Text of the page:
Yes, Spotlight is a good film. It’s very much “Oscar material”, so I can understand why it’s up for awards. Is it the BEST MOVIE EVER?? No. Is it one of those Best Picture nominees that people will barely remember ten years from now? Hmm. Yes, I think so. Sorry. It’s pretty much your typical “serious true story” made into a Hollywood drama just in time for Oscar season. I mean no disrespect to the unthinkable true story behind this film but, judging it just as a film as opposed to the topic the film covers, it’s indeed a solid piece of filmmaking but is certainly not up there with some of the absolute classics that have been nominated for Best Picture in the entire history of the Oscars.

But, yes, it’s at least worthy of a nomination (for Best Picture – not so much for the acting categories). Sorry to start out sounding so negative – I promise that I have nothing bad to say about this movie from here on out (I’ll save my negativity for my next review). I’ll talk about all the things that I thought were good about Spotlight. There’s honestly nothing at all bad about it – I think my negativity is aimed more at the Academy being so out of touch with the general public nowadays. But I’m getting ahead of myself again – that complaint belongs in the review I’ll be posting on Wednesday. I apologize to Spotlight – I think it’s just unfortunate that I saw it on the same day that I saw The Big Short!

Spotlight takes a serious issue and, thankfully, doesn’t exploit it. Movies based on true stories can often take things too far down that tearjerker, emotional DRAMA(!!) route and quite often end up feeling insincere. The story focuses mainly on the Spotlight team of investigators as opposed to the actual victims of sexual abuse by their priests and I think that was the best way to approach telling this story. We don’t need to see the abuse or get specific details – just knowing that such a thing could happen and that it was so widespread is bad enough. It disgusts me that adults in a position of trust can betray children in such a horrible way. But back to discussing the movie itself, not the topic it covers…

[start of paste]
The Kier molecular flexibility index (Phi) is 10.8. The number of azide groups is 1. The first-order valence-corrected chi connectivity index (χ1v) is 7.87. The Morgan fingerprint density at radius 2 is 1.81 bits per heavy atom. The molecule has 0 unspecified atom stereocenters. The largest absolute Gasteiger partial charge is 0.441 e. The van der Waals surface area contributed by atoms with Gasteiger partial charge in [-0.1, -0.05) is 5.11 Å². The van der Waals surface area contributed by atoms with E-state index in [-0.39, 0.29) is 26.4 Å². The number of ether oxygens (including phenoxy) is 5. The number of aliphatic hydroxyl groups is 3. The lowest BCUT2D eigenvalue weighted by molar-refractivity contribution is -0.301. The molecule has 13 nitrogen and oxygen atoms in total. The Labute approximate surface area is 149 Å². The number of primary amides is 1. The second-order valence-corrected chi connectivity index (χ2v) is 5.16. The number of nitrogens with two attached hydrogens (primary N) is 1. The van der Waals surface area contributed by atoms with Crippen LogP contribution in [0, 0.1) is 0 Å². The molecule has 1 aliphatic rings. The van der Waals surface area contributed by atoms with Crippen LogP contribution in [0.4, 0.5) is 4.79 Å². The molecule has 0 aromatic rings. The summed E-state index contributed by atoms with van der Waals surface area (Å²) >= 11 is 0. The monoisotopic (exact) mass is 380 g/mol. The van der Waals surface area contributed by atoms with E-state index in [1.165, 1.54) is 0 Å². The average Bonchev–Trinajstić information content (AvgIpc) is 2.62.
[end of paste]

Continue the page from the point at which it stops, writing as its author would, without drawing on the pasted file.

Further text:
I liked this film’s approach as I’ve never been a fan of over the top melodrama and I think the quiet & subdued performances in this are much more realistic. However, it also felt like any professional actor could have played any of the roles in this film so I’m quite surprised that both Mark Ruffalo & Rachel McAdams are up for acting Oscars. I don’t think they have any chance of winning. It’s not because they’re not both good in this (they are) but these just aren’t exactly defining roles. Actually, the best performance here may be from Stanley Tucci in a small role. 

I think the Academy too often confuses “worthy topic” with “good filmmaking & acting”. But a lot of what I’m saying may also be down to my own personal preference – I like a worthy film now and then but I most often watch a movie for escapism so will almost always choose sci-fi, fantasy, etc, over a dramatic true story. The story behind this film is a very important one so it’s great that they did a Hollywood film about it as that’s (sadly) sometimes the only way the public becomes fully aware of a certain topic. But, for me personally, after watching movies like these I often feel like I’d be better off just watching a documentary (if one exists) instead of the Hollywood version of true events. Spotlight is a good film, though, and most certainly one you should watch if you like the genre and want to see how they’ve handled the story.

My Rating: 7/10